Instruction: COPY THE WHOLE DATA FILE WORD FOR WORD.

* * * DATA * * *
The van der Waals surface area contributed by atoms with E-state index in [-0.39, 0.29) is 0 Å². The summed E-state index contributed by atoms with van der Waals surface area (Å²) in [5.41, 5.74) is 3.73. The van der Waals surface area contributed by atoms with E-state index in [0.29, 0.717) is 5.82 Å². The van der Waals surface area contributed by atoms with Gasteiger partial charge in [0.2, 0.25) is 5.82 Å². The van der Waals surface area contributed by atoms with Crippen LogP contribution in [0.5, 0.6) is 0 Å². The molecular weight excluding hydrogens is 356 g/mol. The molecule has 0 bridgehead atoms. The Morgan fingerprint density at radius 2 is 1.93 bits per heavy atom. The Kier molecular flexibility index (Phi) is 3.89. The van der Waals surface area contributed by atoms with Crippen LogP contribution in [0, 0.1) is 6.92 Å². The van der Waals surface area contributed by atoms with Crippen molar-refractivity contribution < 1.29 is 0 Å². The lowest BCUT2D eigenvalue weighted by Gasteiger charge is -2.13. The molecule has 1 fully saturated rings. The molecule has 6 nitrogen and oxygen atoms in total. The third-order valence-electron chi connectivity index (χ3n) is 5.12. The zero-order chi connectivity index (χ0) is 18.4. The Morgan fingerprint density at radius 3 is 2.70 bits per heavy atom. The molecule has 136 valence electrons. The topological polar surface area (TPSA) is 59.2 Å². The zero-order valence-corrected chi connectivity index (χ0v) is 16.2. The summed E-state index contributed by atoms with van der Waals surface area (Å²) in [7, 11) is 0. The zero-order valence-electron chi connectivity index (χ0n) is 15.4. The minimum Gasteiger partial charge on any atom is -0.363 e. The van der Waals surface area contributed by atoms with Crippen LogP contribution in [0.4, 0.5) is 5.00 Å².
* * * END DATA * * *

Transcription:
The van der Waals surface area contributed by atoms with E-state index in [-0.39, 0.29) is 0 Å². The summed E-state index contributed by atoms with van der Waals surface area (Å²) in [5.41, 5.74) is 3.73. The van der Waals surface area contributed by atoms with E-state index in [0.29, 0.717) is 5.82 Å². The van der Waals surface area contributed by atoms with Gasteiger partial charge in [0.2, 0.25) is 5.82 Å². The van der Waals surface area contributed by atoms with Crippen LogP contribution in [0.5, 0.6) is 0 Å². The molecular weight excluding hydrogens is 356 g/mol. The molecule has 0 bridgehead atoms. The Morgan fingerprint density at radius 2 is 1.93 bits per heavy atom. The Kier molecular flexibility index (Phi) is 3.89. The van der Waals surface area contributed by atoms with Crippen LogP contribution in [0, 0.1) is 6.92 Å². The van der Waals surface area contributed by atoms with Crippen molar-refractivity contribution < 1.29 is 0 Å². The lowest BCUT2D eigenvalue weighted by Gasteiger charge is -2.13. The molecule has 1 fully saturated rings. The molecule has 6 nitrogen and oxygen atoms in total. The third-order valence-electron chi connectivity index (χ3n) is 5.12. The zero-order chi connectivity index (χ0) is 18.4. The Morgan fingerprint density at radius 3 is 2.70 bits per heavy atom. The molecule has 136 valence electrons. The topological polar surface area (TPSA) is 59.2 Å². The zero-order valence-corrected chi connectivity index (χ0v) is 16.2. The summed E-state index contributed by atoms with van der Waals surface area (Å²) in [7, 11) is 0. The zero-order valence-electron chi connectivity index (χ0n) is 15.4. The minimum Gasteiger partial charge on any atom is -0.363 e. The van der Waals surface area contributed by atoms with Crippen LogP contribution in [0.4, 0.5) is 5.00 Å².